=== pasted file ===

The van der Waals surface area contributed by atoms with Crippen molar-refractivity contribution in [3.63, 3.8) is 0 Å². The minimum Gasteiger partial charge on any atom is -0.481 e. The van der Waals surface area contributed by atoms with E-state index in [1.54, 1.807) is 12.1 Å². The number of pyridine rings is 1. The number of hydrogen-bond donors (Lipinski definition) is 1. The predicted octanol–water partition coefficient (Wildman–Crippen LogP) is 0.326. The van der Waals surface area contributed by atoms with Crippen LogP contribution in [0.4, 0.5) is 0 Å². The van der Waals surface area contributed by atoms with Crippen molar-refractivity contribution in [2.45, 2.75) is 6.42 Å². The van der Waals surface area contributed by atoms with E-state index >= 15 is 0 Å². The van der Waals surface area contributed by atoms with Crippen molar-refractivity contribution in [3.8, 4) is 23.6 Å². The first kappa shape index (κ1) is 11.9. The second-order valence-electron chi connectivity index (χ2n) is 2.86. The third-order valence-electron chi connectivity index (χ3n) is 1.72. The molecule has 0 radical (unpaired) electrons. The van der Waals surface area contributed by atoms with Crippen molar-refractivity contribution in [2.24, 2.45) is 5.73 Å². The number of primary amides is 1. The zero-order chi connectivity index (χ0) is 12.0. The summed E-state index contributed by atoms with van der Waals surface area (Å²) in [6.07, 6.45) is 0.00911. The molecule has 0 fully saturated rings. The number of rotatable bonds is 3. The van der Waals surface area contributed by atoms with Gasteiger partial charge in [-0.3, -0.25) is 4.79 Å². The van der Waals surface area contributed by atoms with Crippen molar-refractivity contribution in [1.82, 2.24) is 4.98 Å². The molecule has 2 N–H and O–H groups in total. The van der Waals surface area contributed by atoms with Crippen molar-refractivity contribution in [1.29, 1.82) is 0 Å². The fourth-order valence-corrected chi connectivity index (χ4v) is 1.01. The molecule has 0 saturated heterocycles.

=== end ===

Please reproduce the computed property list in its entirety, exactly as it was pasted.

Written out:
The van der Waals surface area contributed by atoms with Crippen molar-refractivity contribution in [3.63, 3.8) is 0 Å². The minimum Gasteiger partial charge on any atom is -0.481 e. The van der Waals surface area contributed by atoms with E-state index in [1.54, 1.807) is 12.1 Å². The number of pyridine rings is 1. The number of hydrogen-bond donors (Lipinski definition) is 1. The predicted octanol–water partition coefficient (Wildman–Crippen LogP) is 0.326. The van der Waals surface area contributed by atoms with Crippen LogP contribution in [0.4, 0.5) is 0 Å². The van der Waals surface area contributed by atoms with Crippen molar-refractivity contribution in [2.45, 2.75) is 6.42 Å². The van der Waals surface area contributed by atoms with E-state index >= 15 is 0 Å². The van der Waals surface area contributed by atoms with Crippen molar-refractivity contribution in [3.8, 4) is 23.6 Å². The first kappa shape index (κ1) is 11.9. The second-order valence-electron chi connectivity index (χ2n) is 2.86. The third-order valence-electron chi connectivity index (χ3n) is 1.72. The molecule has 0 radical (unpaired) electrons. The van der Waals surface area contributed by atoms with Crippen molar-refractivity contribution in [2.24, 2.45) is 5.73 Å². The number of primary amides is 1. The zero-order chi connectivity index (χ0) is 12.0. The summed E-state index contributed by atoms with van der Waals surface area (Å²) in [6.07, 6.45) is 0.00911. The molecule has 0 fully saturated rings. The number of rotatable bonds is 3. The van der Waals surface area contributed by atoms with Gasteiger partial charge in [-0.3, -0.25) is 4.79 Å². The van der Waals surface area contributed by atoms with Crippen molar-refractivity contribution in [1.82, 2.24) is 4.98 Å². The molecule has 2 N–H and O–H groups in total. The van der Waals surface area contributed by atoms with Crippen molar-refractivity contribution in [1.29, 1.82) is 0 Å². The fourth-order valence-corrected chi connectivity index (χ4v) is 1.01. The molecule has 0 saturated heterocycles.